As a nation, we rely on emergency service providers — 911 operators, firefighters, emergency medical technicians and others — to assist us in our time of need. When they fail, can they be held accountable?
Sometimes, yes. Merely failing to rescue someone isn’t a criminal act. Rescue efforts fail all the time, even when everyone tries their very best. However, when an emergency service worker’s negligent actions (or inaction) leads to someone’s death, the victim’s survivors may be able to pursue a claim for wrongful death.
What sort of actions by an emergency service provider could lead to a wrongful death claim? Consider these:
911 operator errors
What happens if a 911 operator doesn’t take seriously someone in desperate need of assistance? There have been cases where 911 operators mistakenly thought that a caller was playing a prank and failed to send help.
Other times, 911 operators failed to follow standard operating procedures designed to eliminate confusion and make sure that paramedics, police officers and firefighters get to the right place. When a squad gets sent in the wrong direction, people can die.
Ambulance driver errors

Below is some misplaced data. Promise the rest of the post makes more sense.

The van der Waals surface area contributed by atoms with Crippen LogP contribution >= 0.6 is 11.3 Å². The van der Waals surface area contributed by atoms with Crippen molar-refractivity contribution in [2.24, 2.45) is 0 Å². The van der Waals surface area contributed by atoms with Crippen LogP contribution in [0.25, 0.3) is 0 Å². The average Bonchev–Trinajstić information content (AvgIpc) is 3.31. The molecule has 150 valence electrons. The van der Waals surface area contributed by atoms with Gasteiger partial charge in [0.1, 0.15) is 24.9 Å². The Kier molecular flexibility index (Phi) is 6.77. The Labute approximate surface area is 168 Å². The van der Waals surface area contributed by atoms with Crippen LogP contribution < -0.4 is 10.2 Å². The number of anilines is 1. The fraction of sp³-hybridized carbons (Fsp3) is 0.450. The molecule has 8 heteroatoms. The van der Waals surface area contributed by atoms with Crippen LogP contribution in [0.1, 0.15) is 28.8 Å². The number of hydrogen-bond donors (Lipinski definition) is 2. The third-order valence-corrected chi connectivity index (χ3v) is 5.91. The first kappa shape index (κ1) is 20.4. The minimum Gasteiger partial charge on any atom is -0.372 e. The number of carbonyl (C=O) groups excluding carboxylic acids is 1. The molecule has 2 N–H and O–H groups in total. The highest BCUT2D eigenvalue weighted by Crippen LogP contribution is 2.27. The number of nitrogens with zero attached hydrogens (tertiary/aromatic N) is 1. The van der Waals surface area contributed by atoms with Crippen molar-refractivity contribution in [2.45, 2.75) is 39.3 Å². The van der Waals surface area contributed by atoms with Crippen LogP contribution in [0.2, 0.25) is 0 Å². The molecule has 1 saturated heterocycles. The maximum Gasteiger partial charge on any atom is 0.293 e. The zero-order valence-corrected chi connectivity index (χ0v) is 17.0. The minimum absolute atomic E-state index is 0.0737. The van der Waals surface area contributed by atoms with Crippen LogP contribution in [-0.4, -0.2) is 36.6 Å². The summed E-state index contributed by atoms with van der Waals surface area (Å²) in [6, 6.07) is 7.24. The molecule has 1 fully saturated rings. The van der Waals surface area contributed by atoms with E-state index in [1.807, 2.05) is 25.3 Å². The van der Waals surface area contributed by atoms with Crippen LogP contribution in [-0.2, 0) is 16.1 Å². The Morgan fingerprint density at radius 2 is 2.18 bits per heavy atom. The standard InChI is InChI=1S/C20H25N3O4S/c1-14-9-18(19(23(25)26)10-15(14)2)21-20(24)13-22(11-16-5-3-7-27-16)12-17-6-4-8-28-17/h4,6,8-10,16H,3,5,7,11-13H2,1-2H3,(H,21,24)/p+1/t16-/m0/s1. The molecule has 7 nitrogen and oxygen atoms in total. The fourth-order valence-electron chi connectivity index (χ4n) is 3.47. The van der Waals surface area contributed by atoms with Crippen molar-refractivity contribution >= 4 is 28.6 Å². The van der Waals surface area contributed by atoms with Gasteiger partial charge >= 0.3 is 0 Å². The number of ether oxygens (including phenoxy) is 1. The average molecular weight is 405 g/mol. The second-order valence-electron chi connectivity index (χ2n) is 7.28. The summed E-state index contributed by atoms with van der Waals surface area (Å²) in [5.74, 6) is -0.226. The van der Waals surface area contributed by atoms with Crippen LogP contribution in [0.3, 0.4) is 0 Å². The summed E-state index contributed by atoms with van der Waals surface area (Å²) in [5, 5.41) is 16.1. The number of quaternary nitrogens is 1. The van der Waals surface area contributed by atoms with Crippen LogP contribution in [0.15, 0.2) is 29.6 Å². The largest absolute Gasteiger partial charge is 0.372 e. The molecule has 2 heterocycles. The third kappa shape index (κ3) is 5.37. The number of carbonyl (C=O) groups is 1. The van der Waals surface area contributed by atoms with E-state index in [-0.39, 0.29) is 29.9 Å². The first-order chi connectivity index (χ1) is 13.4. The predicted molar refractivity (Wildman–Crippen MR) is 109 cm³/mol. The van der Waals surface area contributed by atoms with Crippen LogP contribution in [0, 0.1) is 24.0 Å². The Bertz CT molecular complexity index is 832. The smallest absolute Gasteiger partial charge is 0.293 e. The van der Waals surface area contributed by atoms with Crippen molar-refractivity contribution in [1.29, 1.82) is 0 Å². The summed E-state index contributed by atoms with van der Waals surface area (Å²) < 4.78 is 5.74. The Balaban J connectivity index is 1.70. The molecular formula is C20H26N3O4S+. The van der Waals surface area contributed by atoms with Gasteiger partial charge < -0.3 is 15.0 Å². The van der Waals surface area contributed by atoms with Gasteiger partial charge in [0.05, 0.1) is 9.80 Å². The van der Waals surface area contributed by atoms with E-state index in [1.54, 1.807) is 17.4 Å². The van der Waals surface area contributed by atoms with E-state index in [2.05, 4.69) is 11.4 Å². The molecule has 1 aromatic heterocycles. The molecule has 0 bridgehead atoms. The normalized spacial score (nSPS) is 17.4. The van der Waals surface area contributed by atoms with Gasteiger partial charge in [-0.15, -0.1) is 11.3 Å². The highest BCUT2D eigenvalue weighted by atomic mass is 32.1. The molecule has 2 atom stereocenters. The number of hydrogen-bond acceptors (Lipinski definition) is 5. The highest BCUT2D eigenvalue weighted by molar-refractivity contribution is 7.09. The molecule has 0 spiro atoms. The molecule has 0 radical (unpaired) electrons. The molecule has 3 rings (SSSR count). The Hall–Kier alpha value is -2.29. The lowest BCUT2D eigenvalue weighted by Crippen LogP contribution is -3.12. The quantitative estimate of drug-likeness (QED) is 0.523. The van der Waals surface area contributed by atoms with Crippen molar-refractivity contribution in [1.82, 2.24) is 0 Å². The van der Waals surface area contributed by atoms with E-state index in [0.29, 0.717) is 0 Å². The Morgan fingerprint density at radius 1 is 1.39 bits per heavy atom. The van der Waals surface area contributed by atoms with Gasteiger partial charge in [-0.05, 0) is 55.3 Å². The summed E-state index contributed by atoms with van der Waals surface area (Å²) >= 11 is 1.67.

Ambulance drivers have a responsibility to get a patient in critical need of medical care to a hospital. But they sometimes focus more on getting to their destination quickly than they do safely.
When an ambulance driver causes a wreck by not taking basic precautions on the road, the patient might not survive.
Emergency medical technician (EMT) mistakes
Not every EMT service is the same. Some private companies may put profits before patients. When a technician lacks appropriate training and skill but is sent out on a call anyhow, it can lead to a patient’s death.
These are just a few examples of the way that first responders can end up causing someone’s wrongful death. If you believe that your loved one could have been saved but for a first responder’s negligence, an attorney can assess the merits of your case.